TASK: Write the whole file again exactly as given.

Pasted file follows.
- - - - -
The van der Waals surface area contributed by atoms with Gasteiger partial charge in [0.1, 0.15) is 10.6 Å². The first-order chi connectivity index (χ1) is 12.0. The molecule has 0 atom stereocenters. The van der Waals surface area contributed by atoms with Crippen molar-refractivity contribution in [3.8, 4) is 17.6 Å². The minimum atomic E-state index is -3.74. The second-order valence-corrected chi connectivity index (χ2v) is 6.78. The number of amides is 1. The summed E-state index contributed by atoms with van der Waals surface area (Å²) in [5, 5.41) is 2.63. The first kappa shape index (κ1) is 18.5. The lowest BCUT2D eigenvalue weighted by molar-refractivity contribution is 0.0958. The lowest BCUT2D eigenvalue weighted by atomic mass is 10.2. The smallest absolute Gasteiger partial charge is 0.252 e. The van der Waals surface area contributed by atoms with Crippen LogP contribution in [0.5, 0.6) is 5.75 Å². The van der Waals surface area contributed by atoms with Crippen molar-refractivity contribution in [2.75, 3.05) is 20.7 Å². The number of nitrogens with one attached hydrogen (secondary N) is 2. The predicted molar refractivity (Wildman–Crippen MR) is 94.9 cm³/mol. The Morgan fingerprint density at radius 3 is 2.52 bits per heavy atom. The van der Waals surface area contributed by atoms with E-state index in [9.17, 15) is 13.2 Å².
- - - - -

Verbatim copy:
The van der Waals surface area contributed by atoms with Gasteiger partial charge in [0.1, 0.15) is 10.6 Å². The first-order chi connectivity index (χ1) is 12.0. The molecule has 0 atom stereocenters. The van der Waals surface area contributed by atoms with Crippen molar-refractivity contribution in [3.8, 4) is 17.6 Å². The minimum atomic E-state index is -3.74. The second-order valence-corrected chi connectivity index (χ2v) is 6.78. The number of amides is 1. The summed E-state index contributed by atoms with van der Waals surface area (Å²) in [5, 5.41) is 2.63. The first kappa shape index (κ1) is 18.5. The lowest BCUT2D eigenvalue weighted by molar-refractivity contribution is 0.0958. The lowest BCUT2D eigenvalue weighted by atomic mass is 10.2. The smallest absolute Gasteiger partial charge is 0.252 e. The van der Waals surface area contributed by atoms with Crippen LogP contribution in [0.5, 0.6) is 5.75 Å². The van der Waals surface area contributed by atoms with Crippen molar-refractivity contribution in [2.75, 3.05) is 20.7 Å². The number of nitrogens with one attached hydrogen (secondary N) is 2. The predicted molar refractivity (Wildman–Crippen MR) is 94.9 cm³/mol. The Morgan fingerprint density at radius 3 is 2.52 bits per heavy atom. The van der Waals surface area contributed by atoms with E-state index in [9.17, 15) is 13.2 Å².